C. Michael Curtis has been an editor at The Atlantic since 1963. Under his direction, the magazine has won numerous fiction prizes, including the National Magazine Award for fiction.
"Writers crave the intelligence and ardor of this
magazine's editors and readership as well as the privilege of inclusion in
its pages," says best-selling author Louise Erdrich, who, like so many
young fiction writers, was introduced to national readership and
subsequent success in The Atlantic Monthly.
Under the direction of senior editor C. Michael Curtis, The Atlantic Monthly's fiction
has been nominated for a National Magazine Award virtually every year; in 1988
The Atlantic won this prestigious prize. Year after year short stories
from the magazine are chosen for inclusion in the important annual prize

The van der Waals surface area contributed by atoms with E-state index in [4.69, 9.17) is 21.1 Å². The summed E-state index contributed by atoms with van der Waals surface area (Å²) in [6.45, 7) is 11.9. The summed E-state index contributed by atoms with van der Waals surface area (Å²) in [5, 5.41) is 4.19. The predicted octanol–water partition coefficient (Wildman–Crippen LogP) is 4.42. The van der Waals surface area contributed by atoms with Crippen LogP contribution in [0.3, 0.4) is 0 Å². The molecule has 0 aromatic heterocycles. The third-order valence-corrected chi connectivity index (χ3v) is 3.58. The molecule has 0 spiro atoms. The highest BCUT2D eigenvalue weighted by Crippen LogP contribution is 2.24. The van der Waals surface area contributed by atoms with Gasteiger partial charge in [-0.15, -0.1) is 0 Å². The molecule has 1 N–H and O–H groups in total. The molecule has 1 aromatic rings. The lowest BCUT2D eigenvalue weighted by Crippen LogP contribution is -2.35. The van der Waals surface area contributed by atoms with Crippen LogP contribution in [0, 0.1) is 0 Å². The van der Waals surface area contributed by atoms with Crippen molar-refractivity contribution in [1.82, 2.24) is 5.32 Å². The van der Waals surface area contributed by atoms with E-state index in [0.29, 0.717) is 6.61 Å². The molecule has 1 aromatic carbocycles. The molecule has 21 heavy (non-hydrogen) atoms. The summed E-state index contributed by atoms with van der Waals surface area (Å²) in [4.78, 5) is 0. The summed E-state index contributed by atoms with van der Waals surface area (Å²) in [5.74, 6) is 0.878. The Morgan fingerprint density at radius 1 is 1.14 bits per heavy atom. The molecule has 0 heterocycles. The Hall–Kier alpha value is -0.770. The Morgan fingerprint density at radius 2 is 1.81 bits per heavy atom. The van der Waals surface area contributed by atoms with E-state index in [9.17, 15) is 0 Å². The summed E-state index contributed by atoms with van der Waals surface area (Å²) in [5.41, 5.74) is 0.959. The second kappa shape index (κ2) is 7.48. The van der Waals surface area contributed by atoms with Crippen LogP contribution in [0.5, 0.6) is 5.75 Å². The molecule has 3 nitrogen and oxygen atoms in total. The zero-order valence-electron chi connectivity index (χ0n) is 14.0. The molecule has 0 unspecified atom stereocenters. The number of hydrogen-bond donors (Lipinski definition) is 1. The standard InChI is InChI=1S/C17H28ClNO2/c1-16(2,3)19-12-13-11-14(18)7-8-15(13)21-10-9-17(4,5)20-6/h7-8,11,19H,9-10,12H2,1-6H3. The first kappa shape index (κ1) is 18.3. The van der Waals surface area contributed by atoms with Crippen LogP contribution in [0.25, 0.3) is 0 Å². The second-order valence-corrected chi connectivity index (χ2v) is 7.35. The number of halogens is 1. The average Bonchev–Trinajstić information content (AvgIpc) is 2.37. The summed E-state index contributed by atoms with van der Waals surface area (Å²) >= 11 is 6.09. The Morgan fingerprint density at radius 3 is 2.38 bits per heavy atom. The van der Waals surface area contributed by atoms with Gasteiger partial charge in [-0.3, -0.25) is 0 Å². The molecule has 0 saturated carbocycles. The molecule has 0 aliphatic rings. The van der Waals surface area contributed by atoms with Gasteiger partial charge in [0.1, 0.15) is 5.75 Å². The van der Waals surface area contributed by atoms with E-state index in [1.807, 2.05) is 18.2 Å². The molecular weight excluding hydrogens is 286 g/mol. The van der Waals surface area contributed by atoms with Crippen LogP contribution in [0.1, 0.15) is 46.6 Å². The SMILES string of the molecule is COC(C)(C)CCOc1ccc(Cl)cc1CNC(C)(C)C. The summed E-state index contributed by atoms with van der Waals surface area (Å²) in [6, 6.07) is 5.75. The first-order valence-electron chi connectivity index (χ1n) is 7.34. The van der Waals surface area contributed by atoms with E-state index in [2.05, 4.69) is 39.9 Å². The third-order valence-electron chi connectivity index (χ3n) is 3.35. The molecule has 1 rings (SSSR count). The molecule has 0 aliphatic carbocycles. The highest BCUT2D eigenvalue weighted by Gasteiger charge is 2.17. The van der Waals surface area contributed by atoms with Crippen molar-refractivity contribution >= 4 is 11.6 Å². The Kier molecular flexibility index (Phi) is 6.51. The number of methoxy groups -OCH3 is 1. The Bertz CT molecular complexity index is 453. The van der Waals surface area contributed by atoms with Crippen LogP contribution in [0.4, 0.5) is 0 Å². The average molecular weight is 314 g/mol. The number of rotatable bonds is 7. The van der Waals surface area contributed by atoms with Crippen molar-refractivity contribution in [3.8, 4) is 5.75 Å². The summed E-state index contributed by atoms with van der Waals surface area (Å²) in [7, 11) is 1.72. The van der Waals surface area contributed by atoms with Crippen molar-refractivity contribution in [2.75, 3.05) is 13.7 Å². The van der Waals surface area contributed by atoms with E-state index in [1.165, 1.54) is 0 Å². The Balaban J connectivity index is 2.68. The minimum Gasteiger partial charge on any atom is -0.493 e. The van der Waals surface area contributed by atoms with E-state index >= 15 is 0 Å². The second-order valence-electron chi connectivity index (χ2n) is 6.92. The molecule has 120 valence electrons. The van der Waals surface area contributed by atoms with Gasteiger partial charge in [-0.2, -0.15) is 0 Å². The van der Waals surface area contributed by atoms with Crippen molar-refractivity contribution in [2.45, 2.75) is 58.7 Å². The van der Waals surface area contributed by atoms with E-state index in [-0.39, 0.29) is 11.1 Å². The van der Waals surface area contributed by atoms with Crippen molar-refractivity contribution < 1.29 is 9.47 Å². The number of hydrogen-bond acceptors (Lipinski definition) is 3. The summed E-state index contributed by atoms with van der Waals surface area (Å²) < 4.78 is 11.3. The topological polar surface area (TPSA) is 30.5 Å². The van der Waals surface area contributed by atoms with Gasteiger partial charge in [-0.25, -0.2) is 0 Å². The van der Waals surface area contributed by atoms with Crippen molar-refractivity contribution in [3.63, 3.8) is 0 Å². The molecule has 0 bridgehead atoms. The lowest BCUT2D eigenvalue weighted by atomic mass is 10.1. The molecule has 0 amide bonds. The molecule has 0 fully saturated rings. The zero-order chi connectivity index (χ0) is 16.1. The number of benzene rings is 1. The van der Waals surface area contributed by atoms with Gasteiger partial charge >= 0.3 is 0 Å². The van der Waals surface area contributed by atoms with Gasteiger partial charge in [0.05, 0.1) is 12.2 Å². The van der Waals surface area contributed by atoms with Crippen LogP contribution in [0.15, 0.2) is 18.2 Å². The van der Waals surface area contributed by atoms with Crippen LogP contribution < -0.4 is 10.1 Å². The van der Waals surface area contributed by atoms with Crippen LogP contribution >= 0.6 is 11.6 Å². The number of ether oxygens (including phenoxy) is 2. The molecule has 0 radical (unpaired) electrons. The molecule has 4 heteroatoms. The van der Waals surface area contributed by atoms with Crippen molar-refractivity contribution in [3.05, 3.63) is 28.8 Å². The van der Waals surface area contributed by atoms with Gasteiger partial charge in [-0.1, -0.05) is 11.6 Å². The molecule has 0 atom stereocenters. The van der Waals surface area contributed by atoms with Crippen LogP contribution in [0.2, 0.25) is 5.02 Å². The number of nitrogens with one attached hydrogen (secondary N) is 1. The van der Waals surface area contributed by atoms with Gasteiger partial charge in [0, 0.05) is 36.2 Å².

collections. Curtis himself was the editor of American Stories: Fiction
From The Atlantic Monthly, which was published in 1990. A second volume
came out the following year, and 1992 saw the publication of Contemporary
New England Stories. A companion volume, Contemporary West Coast Stories,
was published in the fall of 1993. A fifth collection, entitled God: Stories, was published in December, 1998, by Houghton Mifflin, and a companion anthology, Faith: Stories, was published in 2003, also by Houghton Mifflin. His own essays, articles, reviews, and poems have been published in The Atlantic,The New Republic,National Review, and Sport, among other periodicals. Curtis is also renowned for his teaching: he has taught creative writing, ethics, grammar, and other subjects for more than thirty years at Harvard, MIT, Cornell, Tufts, Boston University, Bennington, and elsewhere, and now teaches writing at Wofford College, in Spartanburg, SC, where he occupies the John C. Cobb Chair in the Humanities.
Curtis earned a B.A. in English from Cornell in 1956. He came to The
Atlantic in 1963 after four years of study toward a Ph.D. in government,
also at Cornell. Previously he had worked as a reporter for The Ithaca
Journal, and as an editorial assistant at Newsweek. While he was a
graduate student, The Atlantic Monthly published three of his poems and
employed him briefly as a summer reader.